Prevent Cyberbullying: 5 Tips for Parents
- Know what they do online. Know the sites your kids visit and their online activities. Ask questions about what they’re doing and who they’re talking to. Have them give you all their passwords for “just in case.” Make sure they understand you will not be checking in on them all the time, but have access to everything they do online. “Follow” or “friend” them on social media sites. You can also have a trusted adult (favorite aunt) follow them and let you know if they notice anything off. Explain to them that once it’s out there, information online will always be out there. Have them think about what information or pictures they want friends or even strangers to be able to see. Explain to them how to change their privacy and think about what people who aren’t friends could do with their information.
- Let your child know to get an adult involved. Children may not want to tell their parents when something is happening. Let your child know to immediately go to an adult such as a school counselor or a trusted family member. Let them know that there will be no repercussions (i.e. getting their computer or cell phone taken away) if they are open about the cyberbullying they are experiencing. Encourage your child to tell you or another adult immediately if they, or someone else they know, is being cyberbullied.
- Communicate with honesty. Develop a two-way communication where you child feels confident coming to you about their feelings. Have mini-conversations about what is going on in their life both at school and on social media. Ask about their friends and their concerns. Learn as much about their daily interactions as you can by being open and communicative with your child. Make sure your child knows how to get help. Ask if they have ever felt scared to go to school or get online.
- Help your child understand cyberbullying. Explain what cyberbullying is and how to stand up to it, safely. Let you child understand that bullying is never acceptable. Give them situations that may happen and how to get help. Let them know that if someone starts cyberbullying, to not react.
- Cyberbullies are often looking for a reaction and signs that their bullying is working. Instead, have your child save screenshots or copies of the cyberbullying to take to authorities and then block those that are torturing them. Make sure they understand that it’s important not to reply to any messages to or about them. Responding just makes the cyberbullying worse and gives the cyberbully exactly what he or she wants. Let your child know to never put up with cyberbullying.
- Cyberbullies are relentless. Remember that you might have to get the police involved and report each separate incident of cyberbullying on your child. Block the cyberbully’s email address, phone number and social media. Report activities to the social media websites, ISP, the cell phone company, and to any other websites. If necessary, you can change your child’s email and phone number. If you know who the cyberbully is, notify the cyberbully’s parents and the school. With the rise of cyberbullying, many schools now have a specific protocol for handling cyberbullying.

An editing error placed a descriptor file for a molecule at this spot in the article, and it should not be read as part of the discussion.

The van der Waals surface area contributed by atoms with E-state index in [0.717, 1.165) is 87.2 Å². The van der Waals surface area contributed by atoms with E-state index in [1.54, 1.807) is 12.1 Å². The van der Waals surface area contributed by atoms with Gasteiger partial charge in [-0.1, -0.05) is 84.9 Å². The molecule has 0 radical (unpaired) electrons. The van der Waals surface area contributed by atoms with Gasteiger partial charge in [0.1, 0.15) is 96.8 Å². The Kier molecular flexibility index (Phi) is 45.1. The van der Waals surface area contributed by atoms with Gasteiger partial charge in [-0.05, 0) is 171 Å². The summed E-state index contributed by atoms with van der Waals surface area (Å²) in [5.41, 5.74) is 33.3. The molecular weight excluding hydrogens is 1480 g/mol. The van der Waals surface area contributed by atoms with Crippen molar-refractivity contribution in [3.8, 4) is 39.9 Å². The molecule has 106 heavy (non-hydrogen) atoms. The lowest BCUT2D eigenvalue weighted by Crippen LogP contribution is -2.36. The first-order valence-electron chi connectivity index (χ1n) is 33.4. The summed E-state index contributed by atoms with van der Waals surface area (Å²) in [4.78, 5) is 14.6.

- Teach your child to help other children who are being cyberbullied if they see anything. Let them understand that that other kid might not know how to deal with the cyberbullying, and teach them to STANDUP. In my book Express Yourself I give kids and parents the tools to feel confident in these situations and scripts to help them know what to say and do with bullies and cyberbullies.
- Know Your Rights. Both parents and schools have rights when it comes to protecting children from bullying. In this Guide to Protecting Your Child From Bullying and Violence at School by Judge Anthony P. Calisi and the Injury Claims Coach discuss what you can do to prevent bullying and what you can do legally when bullying occurs. Bullying is an increasingly prevalent problem, with more than 750,000 reported acts of school violence each year. Read more here.
- Manage your child’s stress. Teach your child how to positively manage his or her stress. Let your child know not to blame him or herself; it is not their fault. The cyberbully has the problem, not them. Teach your child that the cyberbully is unhappy and is trying to have control over another person’s feelings.
- Communicate that it hurts, and you validate their feelings. DONT ask what they did to invite the cyberbully into their life. That makes them scared and silent.
- Help them see that there are friends out there too! Try not to dwell on the messages and to focus on positive thoughts instead. Let them know that no matter what the cyberbully is saying, your child is a wonderful person with amazing traits. Have your child find ways to relieve stress and boost confidence. They can exercise, join a team, meditate or pick up a new hobby to keep their mind off the cyberbullying. Make sure they spend time doing things they love such as sports or book clubs and hanging out with positive friends. Have them unplug from technology.
Good luck out there and let us know how we can help you!
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Emily Roberts MA, LPC is The Guidance Girl. Her goal is to help YOU become the most confident person you know! Emily is an award-winning author Express Yourself: A Teen Girls Guide to Speaking Up and Becoming Who You Are, Psychotherapist, TV & Media Contributor, Educational Speaker, and parenting consultant. She travels around the country educating girls, women, and parents. Express Yourself is available at bookstores nationwide and on Amazon. To learn more about Emily click here.